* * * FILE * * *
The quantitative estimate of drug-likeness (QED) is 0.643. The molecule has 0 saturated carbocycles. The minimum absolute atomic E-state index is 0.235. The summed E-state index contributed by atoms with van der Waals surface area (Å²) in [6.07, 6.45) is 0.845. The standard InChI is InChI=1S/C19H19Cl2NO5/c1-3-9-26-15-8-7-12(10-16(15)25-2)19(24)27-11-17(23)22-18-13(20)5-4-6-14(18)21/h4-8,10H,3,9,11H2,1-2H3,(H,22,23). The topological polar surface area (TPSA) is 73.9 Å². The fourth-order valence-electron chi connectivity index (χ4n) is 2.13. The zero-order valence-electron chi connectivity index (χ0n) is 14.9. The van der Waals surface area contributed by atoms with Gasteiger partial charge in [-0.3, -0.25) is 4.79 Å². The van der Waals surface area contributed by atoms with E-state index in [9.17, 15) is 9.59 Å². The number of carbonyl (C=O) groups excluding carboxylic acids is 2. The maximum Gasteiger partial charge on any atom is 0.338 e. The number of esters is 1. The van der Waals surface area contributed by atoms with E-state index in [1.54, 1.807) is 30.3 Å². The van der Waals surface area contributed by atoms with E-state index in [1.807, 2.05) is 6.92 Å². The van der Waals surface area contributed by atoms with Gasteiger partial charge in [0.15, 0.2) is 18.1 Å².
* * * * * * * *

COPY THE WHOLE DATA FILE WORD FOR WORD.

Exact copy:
The quantitative estimate of drug-likeness (QED) is 0.643. The molecule has 0 saturated carbocycles. The minimum absolute atomic E-state index is 0.235. The summed E-state index contributed by atoms with van der Waals surface area (Å²) in [6.07, 6.45) is 0.845. The standard InChI is InChI=1S/C19H19Cl2NO5/c1-3-9-26-15-8-7-12(10-16(15)25-2)19(24)27-11-17(23)22-18-13(20)5-4-6-14(18)21/h4-8,10H,3,9,11H2,1-2H3,(H,22,23). The topological polar surface area (TPSA) is 73.9 Å². The fourth-order valence-electron chi connectivity index (χ4n) is 2.13. The zero-order valence-electron chi connectivity index (χ0n) is 14.9. The van der Waals surface area contributed by atoms with Gasteiger partial charge in [-0.3, -0.25) is 4.79 Å². The van der Waals surface area contributed by atoms with E-state index in [9.17, 15) is 9.59 Å². The number of carbonyl (C=O) groups excluding carboxylic acids is 2. The maximum Gasteiger partial charge on any atom is 0.338 e. The number of esters is 1. The van der Waals surface area contributed by atoms with E-state index in [1.54, 1.807) is 30.3 Å². The van der Waals surface area contributed by atoms with E-state index in [1.807, 2.05) is 6.92 Å². The van der Waals surface area contributed by atoms with Gasteiger partial charge in [0.15, 0.2) is 18.1 Å².